The Secret World of Arrietty
By Richard von Busack
HAYAO MIYAZAKI is in his 70s now. He supervised and co-wrote The Secret World of Arrietty, a Japanese animated version of the children’s tale The Borrowers. Hiromasa Yonebayashi is credited as the director, but it seems like an elder man’s movie—slow, contemplative and ringed with loss.
An action sequence, with an injury and a rescue, takes place offscreen. The main male character is a young convalescent, bedridden as he waits for a dangerous operation. This mortality is discussed in blocky dialogue; the boy accepting his possible death, his tiny new friend counseling him to fight against it. The exchange adds a tang to the seeming hopelessness of the friendship between the full-size boy and a tiny girl.
Arrietty, 14 year olds, 5 inches high, desires to spy on the world of the “beans” (human beings), despite the warnings of her father, who endures perils to “borrow” food, and of her mother, a little woman in constant terror of what might happen.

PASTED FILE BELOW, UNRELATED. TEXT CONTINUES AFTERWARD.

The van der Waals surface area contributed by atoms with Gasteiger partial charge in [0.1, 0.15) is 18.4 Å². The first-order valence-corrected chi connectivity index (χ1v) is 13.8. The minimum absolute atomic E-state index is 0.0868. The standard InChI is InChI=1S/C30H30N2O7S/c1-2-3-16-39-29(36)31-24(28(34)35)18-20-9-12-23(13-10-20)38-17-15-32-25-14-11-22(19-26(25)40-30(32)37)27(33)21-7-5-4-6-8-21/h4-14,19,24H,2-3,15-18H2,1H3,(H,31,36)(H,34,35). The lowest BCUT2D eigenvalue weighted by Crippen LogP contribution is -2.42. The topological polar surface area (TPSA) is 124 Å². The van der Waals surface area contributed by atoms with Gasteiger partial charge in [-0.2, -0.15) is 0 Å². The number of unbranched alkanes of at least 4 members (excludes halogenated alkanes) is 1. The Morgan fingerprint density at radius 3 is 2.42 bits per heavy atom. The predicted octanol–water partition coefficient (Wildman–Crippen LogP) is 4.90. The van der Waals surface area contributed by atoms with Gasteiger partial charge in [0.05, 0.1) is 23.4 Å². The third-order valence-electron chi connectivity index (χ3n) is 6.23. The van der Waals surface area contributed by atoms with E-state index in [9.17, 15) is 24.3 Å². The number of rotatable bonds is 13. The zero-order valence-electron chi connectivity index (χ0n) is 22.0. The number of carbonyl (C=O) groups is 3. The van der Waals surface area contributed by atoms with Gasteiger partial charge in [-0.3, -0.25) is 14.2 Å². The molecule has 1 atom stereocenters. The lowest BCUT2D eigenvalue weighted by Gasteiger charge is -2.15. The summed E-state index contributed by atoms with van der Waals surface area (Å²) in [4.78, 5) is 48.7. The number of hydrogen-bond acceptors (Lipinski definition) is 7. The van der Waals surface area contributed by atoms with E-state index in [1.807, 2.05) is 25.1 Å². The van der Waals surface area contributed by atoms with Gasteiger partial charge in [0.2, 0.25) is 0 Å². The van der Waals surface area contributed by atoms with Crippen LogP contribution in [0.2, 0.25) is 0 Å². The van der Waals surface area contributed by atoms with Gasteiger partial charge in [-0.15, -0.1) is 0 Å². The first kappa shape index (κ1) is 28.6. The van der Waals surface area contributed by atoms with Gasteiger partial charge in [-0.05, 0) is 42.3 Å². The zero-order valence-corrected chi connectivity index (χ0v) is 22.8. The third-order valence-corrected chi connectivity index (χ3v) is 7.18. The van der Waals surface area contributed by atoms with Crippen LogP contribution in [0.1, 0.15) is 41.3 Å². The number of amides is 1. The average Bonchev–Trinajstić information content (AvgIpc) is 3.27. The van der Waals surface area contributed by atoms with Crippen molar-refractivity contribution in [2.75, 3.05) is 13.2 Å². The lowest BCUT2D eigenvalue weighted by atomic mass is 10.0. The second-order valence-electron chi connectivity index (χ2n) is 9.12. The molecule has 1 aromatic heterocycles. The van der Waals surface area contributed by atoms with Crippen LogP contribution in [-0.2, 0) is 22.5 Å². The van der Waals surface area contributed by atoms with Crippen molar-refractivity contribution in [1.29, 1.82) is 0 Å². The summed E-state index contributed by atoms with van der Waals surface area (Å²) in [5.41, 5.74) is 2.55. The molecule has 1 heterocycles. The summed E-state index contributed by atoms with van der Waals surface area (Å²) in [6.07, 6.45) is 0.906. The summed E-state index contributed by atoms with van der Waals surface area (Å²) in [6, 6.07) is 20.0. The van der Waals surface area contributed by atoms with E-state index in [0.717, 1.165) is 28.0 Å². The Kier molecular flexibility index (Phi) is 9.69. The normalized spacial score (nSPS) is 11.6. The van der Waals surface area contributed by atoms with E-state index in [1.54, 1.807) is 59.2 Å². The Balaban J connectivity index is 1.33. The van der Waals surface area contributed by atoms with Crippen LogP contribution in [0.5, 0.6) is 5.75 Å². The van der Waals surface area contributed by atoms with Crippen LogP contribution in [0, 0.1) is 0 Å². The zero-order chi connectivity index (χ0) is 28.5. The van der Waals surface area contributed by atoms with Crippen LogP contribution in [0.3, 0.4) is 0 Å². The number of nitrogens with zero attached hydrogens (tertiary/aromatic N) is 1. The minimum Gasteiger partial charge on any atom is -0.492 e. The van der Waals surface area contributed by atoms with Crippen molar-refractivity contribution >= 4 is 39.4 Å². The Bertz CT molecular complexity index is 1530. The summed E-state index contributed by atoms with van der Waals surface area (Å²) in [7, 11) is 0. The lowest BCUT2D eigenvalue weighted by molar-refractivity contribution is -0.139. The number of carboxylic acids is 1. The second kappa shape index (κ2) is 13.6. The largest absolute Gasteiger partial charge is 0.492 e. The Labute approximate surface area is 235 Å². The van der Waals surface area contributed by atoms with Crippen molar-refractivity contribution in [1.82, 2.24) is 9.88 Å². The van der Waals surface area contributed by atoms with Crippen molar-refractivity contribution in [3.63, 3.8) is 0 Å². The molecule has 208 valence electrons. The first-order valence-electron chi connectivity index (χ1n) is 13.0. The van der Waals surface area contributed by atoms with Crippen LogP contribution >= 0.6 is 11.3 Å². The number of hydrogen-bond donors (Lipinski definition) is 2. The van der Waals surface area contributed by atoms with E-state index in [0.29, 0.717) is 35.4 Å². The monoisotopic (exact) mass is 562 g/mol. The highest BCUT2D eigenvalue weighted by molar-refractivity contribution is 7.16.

Miyazaki’s Studio Ghibli (Princess Mononoke, etc.) excels at the charm of the miniature and has created a lambently green world for children over age 5 to explore. The Secret World of Arrietty counters the world of prettified Disney princesses with a brave girl who ties her hair back, carries a straight-pin sword at her side and scales the clifflike walls of kitchen cabinets. The film lavishes affection on a yard in tropical summer, on the grasshopper-nibbled weeds and the prowling insects. A distracted Arrietty strokes a visiting sow bug; it curls up like a kitty and purrs.
Two English-language versions were prepared, one for the United States and one for Great Britain. The English got Saoirse Ronan and Mark Strong as the adventurous lead and as the unsmiling, wary father. Americans must settle for TV stars Will Arnett and Bridgit Mendler, which may add to the general quietness of this saga.
On the bright side, Carol Burnett voices the harassing housekeeper who suspects something funny is going on. This maid is so broad-faced she looks like Alfred E. Neuman’s aunt. Next to her, the wittiest thing in the film is an overfed, bob-tailed cat who dislikes tiny people. Forbidden to hunt them, she looks balefully at them, a ringer for the old Orson Welles staring down an advertising director.
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